It is estimated that about 70.92 million Nigerians are in extreme poverty, according to the World Poverty Clock. The figure translates to 11 per cent of the world’s extreme poor. This means that, at least, one out of every 10 extremely poor people lives in Nigeria.
It would be recalled that the National Bureau of Statistics (NBS) said earlier in its report that over 133 million Nigerians are multidimensionally poor.
Professor Sulaiman Adesina Yusuf of the Department of Agriculture Economics, University of Ibadan, related the statistics yesterday in Abuja in his presentation at a one-day public lecture.
The lecture was organised by the Federal Cares Unit of the Nigeria COVID-19 Action Recovery and Economic Stimulus (NG-CARES) programme. Yusuf, who was the guest lecturer, said Nigeria ranks 163 out of 191 countries in 2021 on the Human Development Index (HDI), and 109 out of 125 countries in 2023 on the Global Hunger Index.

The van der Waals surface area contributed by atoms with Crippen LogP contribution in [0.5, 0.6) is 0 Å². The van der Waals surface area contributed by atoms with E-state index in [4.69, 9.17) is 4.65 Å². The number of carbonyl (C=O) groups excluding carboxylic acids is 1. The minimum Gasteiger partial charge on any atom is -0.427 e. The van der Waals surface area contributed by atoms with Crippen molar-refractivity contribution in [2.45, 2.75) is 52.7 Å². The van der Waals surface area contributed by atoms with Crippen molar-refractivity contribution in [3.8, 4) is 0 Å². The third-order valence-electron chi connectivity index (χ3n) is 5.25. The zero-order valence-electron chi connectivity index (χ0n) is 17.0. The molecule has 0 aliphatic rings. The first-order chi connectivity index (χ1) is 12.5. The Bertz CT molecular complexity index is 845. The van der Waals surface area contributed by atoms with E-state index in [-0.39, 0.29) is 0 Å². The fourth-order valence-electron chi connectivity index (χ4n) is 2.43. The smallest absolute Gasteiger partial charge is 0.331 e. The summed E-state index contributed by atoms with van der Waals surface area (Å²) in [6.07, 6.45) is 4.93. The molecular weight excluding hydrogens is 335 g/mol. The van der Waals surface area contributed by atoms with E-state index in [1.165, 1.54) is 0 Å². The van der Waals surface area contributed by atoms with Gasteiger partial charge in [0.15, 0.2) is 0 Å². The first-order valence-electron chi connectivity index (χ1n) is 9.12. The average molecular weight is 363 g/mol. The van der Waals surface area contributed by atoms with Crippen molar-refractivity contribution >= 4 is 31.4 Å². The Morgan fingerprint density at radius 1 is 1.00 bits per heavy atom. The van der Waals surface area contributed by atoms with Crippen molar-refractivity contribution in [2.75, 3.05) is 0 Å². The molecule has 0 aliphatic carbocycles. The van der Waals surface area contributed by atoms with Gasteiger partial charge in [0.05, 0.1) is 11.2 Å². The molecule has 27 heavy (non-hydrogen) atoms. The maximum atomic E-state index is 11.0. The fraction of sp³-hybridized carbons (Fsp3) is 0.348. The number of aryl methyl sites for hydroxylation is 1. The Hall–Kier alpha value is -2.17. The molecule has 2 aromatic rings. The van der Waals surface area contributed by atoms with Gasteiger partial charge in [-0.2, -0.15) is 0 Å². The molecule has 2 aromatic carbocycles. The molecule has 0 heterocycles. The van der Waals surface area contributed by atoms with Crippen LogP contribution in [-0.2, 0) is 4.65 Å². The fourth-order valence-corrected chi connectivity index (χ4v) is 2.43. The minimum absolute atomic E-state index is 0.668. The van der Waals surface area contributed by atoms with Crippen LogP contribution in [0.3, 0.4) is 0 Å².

Yusuf said this was not only unacceptable for a country that hopes to compete on the global stage but also called for concern from policymakers.
While acknowledging efforts made by successive administrations in the country to fund intervention programmes, he said the major challenge has been the lack of political will on the part of the government to fund the programme fully.
The don called for the passage of the Social Protection Bill to generate the political commitment for social protection at the federal and state levels as well as realign the allocation of resources to scale up social protection.
Earlier, the Minister of Budget and Economic Planning, Atiku Bagudu, commended the work NG-CARES is doing to lift Nigerians out of poverty. He said the current administration was very passionate about poverty alleviation, a reason President Tinubu, a few weeks ago, directed a wholesale review of the national social protection scheme.
“Much as you think we have achieved progress, there is a lot that remains to be done,” he said. He promised that the federal government would do all within its power and available resources to ensure that the sad tales of poverty were reversed. (The Guardian)